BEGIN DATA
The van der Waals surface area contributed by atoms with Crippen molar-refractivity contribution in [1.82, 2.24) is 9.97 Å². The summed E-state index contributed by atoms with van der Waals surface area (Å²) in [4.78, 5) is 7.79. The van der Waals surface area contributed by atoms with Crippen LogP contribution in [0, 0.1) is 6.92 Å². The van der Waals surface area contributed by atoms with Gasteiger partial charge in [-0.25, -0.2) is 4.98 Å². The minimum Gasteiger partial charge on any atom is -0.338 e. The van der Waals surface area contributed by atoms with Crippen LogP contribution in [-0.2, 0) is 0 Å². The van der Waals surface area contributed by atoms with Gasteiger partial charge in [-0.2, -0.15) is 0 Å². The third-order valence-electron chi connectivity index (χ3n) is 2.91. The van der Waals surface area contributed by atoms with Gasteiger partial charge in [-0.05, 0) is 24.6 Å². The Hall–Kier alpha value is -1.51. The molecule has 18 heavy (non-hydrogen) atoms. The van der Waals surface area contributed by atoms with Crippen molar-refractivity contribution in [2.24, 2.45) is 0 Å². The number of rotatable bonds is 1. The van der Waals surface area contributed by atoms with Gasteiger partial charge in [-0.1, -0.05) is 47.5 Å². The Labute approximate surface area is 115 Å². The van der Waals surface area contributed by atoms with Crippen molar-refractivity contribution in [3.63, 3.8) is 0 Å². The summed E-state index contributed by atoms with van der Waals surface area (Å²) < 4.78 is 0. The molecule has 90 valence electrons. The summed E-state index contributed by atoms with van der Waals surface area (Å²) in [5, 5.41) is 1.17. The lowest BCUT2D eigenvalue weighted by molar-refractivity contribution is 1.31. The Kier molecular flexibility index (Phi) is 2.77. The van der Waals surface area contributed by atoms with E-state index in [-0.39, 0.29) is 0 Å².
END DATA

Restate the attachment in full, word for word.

The van der Waals surface area contributed by atoms with Crippen molar-refractivity contribution in [1.82, 2.24) is 9.97 Å². The summed E-state index contributed by atoms with van der Waals surface area (Å²) in [4.78, 5) is 7.79. The van der Waals surface area contributed by atoms with Crippen LogP contribution in [0, 0.1) is 6.92 Å². The van der Waals surface area contributed by atoms with Gasteiger partial charge in [-0.25, -0.2) is 4.98 Å². The minimum Gasteiger partial charge on any atom is -0.338 e. The van der Waals surface area contributed by atoms with Crippen LogP contribution in [-0.2, 0) is 0 Å². The van der Waals surface area contributed by atoms with Gasteiger partial charge in [-0.2, -0.15) is 0 Å². The third-order valence-electron chi connectivity index (χ3n) is 2.91. The van der Waals surface area contributed by atoms with Gasteiger partial charge in [-0.05, 0) is 24.6 Å². The Hall–Kier alpha value is -1.51. The molecule has 18 heavy (non-hydrogen) atoms. The van der Waals surface area contributed by atoms with Crippen molar-refractivity contribution in [2.24, 2.45) is 0 Å². The number of rotatable bonds is 1. The van der Waals surface area contributed by atoms with Gasteiger partial charge in [-0.1, -0.05) is 47.5 Å². The Labute approximate surface area is 115 Å². The van der Waals surface area contributed by atoms with Crippen molar-refractivity contribution in [3.63, 3.8) is 0 Å². The summed E-state index contributed by atoms with van der Waals surface area (Å²) < 4.78 is 0. The molecule has 90 valence electrons. The summed E-state index contributed by atoms with van der Waals surface area (Å²) in [5, 5.41) is 1.17. The lowest BCUT2D eigenvalue weighted by molar-refractivity contribution is 1.31. The Kier molecular flexibility index (Phi) is 2.77. The van der Waals surface area contributed by atoms with E-state index in [-0.39, 0.29) is 0 Å².